A teacher stands trial for his sexual relationship with a precocious high school senior who resists believing she is the victim since she pursued their affair.
On the first day of TJ Hill’s trial for sexual misconduct with his 17-year-old student Morgan Monetti, Morgan shocks the courtroom by leaving her parents’ sides to sit behind the man she believes she loves. Is she the innocent victim of his abuse of power as her mother, Dinah, vociferously declares? Or is she a Lolita-ish vixen, as TJ’s supportive wife, Rain, assumes? From the courtroom opening, Riggle (The Keepsake, 2012, etc.) cuts back to the start of the school year, when Morgan finds herself in TJ’s calculus class. Mature for her age, Morgan has always been the dependable one. Dinah has concentrated her aggressive, sometimes-defensive maternal energy on Morgan’s troubled younger twin brothers, while Morgan’s father has poured his energy into his responsibilities as a vice principal at Morgan’s high school. Taken for granted by her parents, bored by most of her peers and recently dumped by her boyfriend, Morgan finds herself confiding in her sympathetic teacher. As seen through Rain’s eyes, TJ is going through his own difficulties: insecure about teaching calculus for the first time; ambivalent about Rain’s desperate attempts to get pregnant; resentful and envious of his more successful brother. One night, a slightly drunk TJ lets a distraught Morgan hide from her friends in his car. There is the inevitable kiss followed by the inevitable assignations. Meanwhile, Rain, finally pregnant, is touched when TJ tearfully promises to be a better husband. Then, TJ and Morgan are caught together. TJ is arrested. The Monettis face escalating humiliation as Morgan, Rain and TJ hold their ground. At first, the “inspired by real events novel” is refreshingly ambiguous, but then Riggle, who gives everyone but TJ a voice, stacks the moral deck.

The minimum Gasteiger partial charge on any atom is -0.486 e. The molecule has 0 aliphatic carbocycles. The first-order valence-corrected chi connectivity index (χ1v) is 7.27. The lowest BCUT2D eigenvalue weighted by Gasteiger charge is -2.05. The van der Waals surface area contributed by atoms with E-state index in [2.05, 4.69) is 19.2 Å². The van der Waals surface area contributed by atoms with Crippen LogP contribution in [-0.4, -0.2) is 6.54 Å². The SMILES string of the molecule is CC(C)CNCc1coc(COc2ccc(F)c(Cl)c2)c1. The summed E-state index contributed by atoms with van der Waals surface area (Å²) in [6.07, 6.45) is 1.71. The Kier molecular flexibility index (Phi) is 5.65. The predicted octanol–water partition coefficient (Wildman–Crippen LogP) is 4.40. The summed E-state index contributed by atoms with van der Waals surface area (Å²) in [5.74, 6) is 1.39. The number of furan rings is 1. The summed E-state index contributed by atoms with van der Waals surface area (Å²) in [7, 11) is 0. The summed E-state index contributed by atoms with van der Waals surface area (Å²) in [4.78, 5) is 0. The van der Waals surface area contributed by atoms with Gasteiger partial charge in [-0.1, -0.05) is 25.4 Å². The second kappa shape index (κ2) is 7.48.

Riggle writes about female family dynamics with a sure hand but stumbles awkwardly around TJ and the other male characters.